Woody Allen was in psychoanalysis for decades. Was that enough to cure his angst? Long-term psychotherapy seems to be on the decline these days - staying on the couch for more than five or six years is extreme, but many patients have a hard time saying goodbye to their therapist. Often the patient feels cared for and safe, and has anxiety about leaving this nurturing relationship. Many feel a lingering fear that if they were to face the world on their own, they couldn't hold it together. Their emotional discomfort, relationship struggles and other symptoms would take over, and they'd just come crawling back to the couch.
A related phenomenon is the occasional "therapy hopper" - patients who jump from doctor to doctor - perhaps enjoying the thrill of the initial meetings and early sessions of psychotherapy. They get to tell the stories of their early childhood and current problems over and over, never having to delve deeper into their emotional life. Then they flee the therapy before the feelings get too intense.
In one of the unusual cases I describe in "The Naked Lady Who Stood on Her Head: A Psychiatrist's Stories of His Most Bizarre Cases," the patient appeared to have addiction issues - not to alcohol and drugs, however, but first to food and then to shopping. After what appeared to be successful therapy for her impulsive purchasing, along with the help of a 12-step Debtors Anonymous program, I discovered that she had secretly begun regular psychotherapy sessions with a colleague of mine, while continuing to work each week with me. After confronting her, she admitted that she craved the thrill she felt from the early insights experienced in therapy with me - for example, when she realized that her addiction had shifted from eating to shopping. As much as she tried, the thrill of therapy with me was waning, and seeing another therapist was her way of moving on. Now, I had heard of serial addicts - people who kick one habit only to move on to another. The thrill-seeking pattern is the same, but the object of desire changes. However, at that point I had not experienced a patient who was addicted to changing therapists.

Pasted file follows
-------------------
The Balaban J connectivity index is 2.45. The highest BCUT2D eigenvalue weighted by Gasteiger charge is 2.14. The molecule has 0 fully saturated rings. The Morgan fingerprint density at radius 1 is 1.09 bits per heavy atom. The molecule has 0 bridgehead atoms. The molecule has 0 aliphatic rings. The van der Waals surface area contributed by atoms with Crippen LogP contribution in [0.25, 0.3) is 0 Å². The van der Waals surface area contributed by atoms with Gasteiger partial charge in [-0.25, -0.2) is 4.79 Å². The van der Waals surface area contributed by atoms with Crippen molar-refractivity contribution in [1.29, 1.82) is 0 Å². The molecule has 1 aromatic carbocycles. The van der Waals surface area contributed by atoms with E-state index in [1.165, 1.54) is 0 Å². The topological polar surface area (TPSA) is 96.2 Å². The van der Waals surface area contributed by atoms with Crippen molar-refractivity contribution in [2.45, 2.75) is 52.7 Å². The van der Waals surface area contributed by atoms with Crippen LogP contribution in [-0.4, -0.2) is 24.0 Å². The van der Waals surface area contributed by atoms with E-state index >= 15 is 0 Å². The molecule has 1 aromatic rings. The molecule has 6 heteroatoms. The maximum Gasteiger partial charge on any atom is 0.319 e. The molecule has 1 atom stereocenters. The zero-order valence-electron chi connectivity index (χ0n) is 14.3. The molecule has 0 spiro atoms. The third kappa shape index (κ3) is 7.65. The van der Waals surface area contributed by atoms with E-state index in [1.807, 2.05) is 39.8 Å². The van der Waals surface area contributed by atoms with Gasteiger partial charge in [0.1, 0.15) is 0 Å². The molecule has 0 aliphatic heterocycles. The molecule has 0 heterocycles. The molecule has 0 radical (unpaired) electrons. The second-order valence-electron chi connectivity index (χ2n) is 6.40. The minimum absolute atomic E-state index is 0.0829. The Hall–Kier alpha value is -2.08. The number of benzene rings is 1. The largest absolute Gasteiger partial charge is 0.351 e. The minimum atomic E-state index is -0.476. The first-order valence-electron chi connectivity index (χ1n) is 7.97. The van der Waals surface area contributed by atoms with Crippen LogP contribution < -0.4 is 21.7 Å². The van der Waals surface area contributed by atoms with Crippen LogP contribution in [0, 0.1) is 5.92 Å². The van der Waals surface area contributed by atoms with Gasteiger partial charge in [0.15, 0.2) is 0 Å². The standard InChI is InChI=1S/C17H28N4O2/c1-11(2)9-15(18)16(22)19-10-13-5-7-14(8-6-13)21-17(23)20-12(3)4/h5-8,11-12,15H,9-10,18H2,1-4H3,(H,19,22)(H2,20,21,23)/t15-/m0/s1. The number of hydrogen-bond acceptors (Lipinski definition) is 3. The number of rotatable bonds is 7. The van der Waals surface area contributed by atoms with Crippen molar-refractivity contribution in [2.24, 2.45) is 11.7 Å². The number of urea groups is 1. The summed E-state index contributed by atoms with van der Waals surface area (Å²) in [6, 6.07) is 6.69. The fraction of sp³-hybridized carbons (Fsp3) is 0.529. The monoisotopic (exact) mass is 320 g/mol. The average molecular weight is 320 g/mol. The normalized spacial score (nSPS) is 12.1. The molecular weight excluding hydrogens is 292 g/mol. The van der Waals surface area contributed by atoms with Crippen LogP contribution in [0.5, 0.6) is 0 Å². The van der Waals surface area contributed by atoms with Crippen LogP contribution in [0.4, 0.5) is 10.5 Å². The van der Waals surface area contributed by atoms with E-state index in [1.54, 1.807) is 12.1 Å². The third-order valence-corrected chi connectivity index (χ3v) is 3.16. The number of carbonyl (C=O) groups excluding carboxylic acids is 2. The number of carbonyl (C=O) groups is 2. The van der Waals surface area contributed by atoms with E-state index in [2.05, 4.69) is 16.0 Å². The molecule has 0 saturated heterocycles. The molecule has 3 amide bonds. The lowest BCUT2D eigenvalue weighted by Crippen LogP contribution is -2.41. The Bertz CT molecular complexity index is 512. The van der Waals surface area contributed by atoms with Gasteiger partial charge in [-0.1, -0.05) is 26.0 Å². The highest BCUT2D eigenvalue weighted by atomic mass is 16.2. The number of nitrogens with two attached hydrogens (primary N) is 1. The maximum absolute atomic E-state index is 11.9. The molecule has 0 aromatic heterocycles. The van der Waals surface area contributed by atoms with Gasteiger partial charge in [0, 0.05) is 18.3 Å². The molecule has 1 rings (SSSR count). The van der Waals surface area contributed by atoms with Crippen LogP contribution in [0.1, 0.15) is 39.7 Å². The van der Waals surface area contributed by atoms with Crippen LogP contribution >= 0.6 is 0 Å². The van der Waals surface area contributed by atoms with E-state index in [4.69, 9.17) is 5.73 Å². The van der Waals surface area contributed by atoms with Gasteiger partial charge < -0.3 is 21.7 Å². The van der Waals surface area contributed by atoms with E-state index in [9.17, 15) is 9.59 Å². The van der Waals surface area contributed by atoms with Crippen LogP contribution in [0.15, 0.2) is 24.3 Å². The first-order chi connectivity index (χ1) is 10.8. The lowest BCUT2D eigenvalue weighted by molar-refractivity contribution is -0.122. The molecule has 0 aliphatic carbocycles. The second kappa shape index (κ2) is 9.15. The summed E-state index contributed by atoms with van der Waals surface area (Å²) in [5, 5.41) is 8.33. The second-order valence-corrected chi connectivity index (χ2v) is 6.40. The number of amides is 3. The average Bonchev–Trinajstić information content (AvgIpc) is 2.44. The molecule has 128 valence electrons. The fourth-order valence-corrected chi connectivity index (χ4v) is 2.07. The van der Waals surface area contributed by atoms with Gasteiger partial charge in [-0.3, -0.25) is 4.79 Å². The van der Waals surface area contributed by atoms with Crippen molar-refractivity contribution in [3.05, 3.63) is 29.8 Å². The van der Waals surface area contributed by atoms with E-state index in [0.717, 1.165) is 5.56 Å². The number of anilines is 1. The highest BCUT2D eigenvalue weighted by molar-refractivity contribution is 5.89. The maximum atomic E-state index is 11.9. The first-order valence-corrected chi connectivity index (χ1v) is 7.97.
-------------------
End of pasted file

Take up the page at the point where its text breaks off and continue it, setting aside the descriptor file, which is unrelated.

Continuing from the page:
Whether people are addicted to substances, such as alcohol or drugs, or processes, such as gambling, sex, work or spending, they suffer similar symptoms. They become preoccupied with the experience, develop tolerance and crave higher doses, have difficulty avoiding the experience, and have withdrawal symptoms when they cannot get what they want. Often they conceal their addictive behaviors and attempt to escape or avoid uncomfortable feelings by replacing one addiction with another. Not all experts agree whether some of these behaviors represent true addictions or just obsessive-compulsive behaviors. For example, work groups for the new Diagnostic and Statistical Manual of Mental Disorders (DSM-V) have argued that there is insufficient evidence to include the Internet as an addiction category.
Whether we call it an obsession or an addiction, overlapping brain circuits that control pleasure-seeking are involved when people give up one addiction only to substitute another, and we know that these behaviors disrupt people's lives. When patients shift between forms of addiction, the problem can elude friends, family members and professionals.
Most specialists are aware of addiction-switching, but can someone really get hooked on therapy or develop a serial therapy addiction? What do you think?
Copyright Gary Small, M.D.